Children's Privacy Notice - (Applies to Children 13 to 16 years)
What is a privacy notice?
A privacy notice helps your doctor’s surgery tell you how it uses information it has about you, like your name, address, date of birth and all of the notes the doctor or nurse makes about you in your healthcare record.
Why do we need one?
Your doctor’s surgery needs a privacy notice to make sure it meets the legal requirements which are written in a new document called the General Data Protection Regulation (or GDPR for short).
What is the GDPR?
What a great question! The GDPR is a new document that helps your doctor’s surgery keep the information about you secure. It’s new and will be introduced on the 25th May 2018, making sure that your doctor, nurse and any other staff at the practice follow the rules and keep your information safe.
How do you know about our privacy notice?
At our surgery, we have posters in our waiting room and leaflets to give to children and adults and we also have lots of information about privacy on our website, telling you how we use the information we have about you.
How do we use your information?
This notice explains why the practice collects information about you and how that information may be used.
The health care professionals, who provide you with care will keep records about your health and any treatment or care you have received (e.g. Hospital, GP Surgery, Walk-in Centre etc.). These records help to give you the best possible healthcare.
Like adults, young people (aged 16 or 17) are presumed to have sufficient capacity to decide on their own medical treatment, unless there's significant evidence to suggest otherwise.
Children under the age of 16 can consent to their own treatment if they're believed to have enough intelligence, competence and understanding to fully appreciate what's involved in their treatment. This is known as being Gillick competent. More information can be found here - a GP will assess whether a person under 16 is gillick competent
These records may be electronic (information kept on our computers), on paper (letters that we may have or that we receive) or a mixture of both, and we take every care to make sure that your information is kept confidential and secure. Records which this GP Practice holds about you may include the following:
- Details about you, such as your address, legal representative, emergency contact details
- Any contact the surgery has had with you, such as appointments, clinic visits, emergency appointments, etc.
- Notes and reports about your health
- Details about any treatment you have had or are having.
- Results of any tests that you may have such as blood tests, x-rays etc.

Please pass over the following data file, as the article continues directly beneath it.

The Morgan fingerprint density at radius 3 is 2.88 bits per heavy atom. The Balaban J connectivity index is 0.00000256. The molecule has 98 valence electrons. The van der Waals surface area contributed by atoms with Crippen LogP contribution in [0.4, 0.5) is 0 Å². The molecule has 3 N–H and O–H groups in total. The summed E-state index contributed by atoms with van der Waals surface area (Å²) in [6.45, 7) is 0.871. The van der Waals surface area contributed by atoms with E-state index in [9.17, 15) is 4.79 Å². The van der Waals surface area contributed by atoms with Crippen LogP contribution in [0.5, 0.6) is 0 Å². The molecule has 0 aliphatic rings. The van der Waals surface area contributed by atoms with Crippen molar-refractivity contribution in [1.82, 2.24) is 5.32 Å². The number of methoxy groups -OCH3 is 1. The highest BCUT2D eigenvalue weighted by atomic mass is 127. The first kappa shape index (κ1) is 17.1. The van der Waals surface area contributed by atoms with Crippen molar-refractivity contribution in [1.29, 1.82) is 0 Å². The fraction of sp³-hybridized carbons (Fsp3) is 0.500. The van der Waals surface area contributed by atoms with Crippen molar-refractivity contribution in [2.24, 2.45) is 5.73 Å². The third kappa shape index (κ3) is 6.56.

- Important information from other health professionals, relatives or those who care for you
- Important information from your school that may be to do with your health or wellbeing (eg. behaviour reports, concerns from teachers, vaccinations you have had)
- Information from Child Health about any Health assessments or vaccinations you have had, you have missed or you may need.
- Your records will be stored in line with the NHS Code of Practice for Records Management
It is our job to give you the best care possible and so your records are used to make sure that this happens. We may sometimes need to share your information with other people in the NHS to help us to make things in the NHS better. Most of the time, this information will not have your personal details (name. date of birth) so you cannot be identified. In cases where we do need to give your personal details, we will always ask if this is okay with you. Information may be used within the GP practice for clinical audits to help us monitor the quality of the care that you receive.
Sometimes your information may be requested to be used for research purposes – the surgery will always ask you before giving any information for this purpose.
How do we keep your information private?
Well, your doctor’s surgery knows that it is very important to protect the information we have about you. We make sure we follow the rules that are written in the GDPR and other important rule books.
What if I’ve got a long-term medical problem?
If you have a long-term medical problem then we know it is important to make sure your information is shared with other healthcare workers to help them help you, making sure you get the care you need when you need it!
What do I do if I have a question?
If you have any questions, ask a member of the surgery team or. You can:
- Contact the practice’s data controller via the website. GP practices are data controllers for the data they hold about their patients.
- Write to the data controller at Giffords Surgery, Spa Road, Melksham, SN10 7EA
- Ask to speak to the Practice Manager or Deputy Practice Manager.
The Data Protection Officer (DPO) for Giffords Surgery is yet to be agreed and he/she will be based at BSW ICB.
What to do if you’re not happy about how we manage your information
We really want to make sure you’re happy, but we understand that sometimes things can go wrong. If you or your parents or adults with parental responsibility are unhappy with any part of our data-processing methods, you can complain. For more information, visit ico.org.uk and select ‘Raising a concern’.
We always make sure the information we give you is up to date. Any updates will be published on our website, in our newsletter and leaflets, and on our posters. This policy will be reviewed on May 2019.
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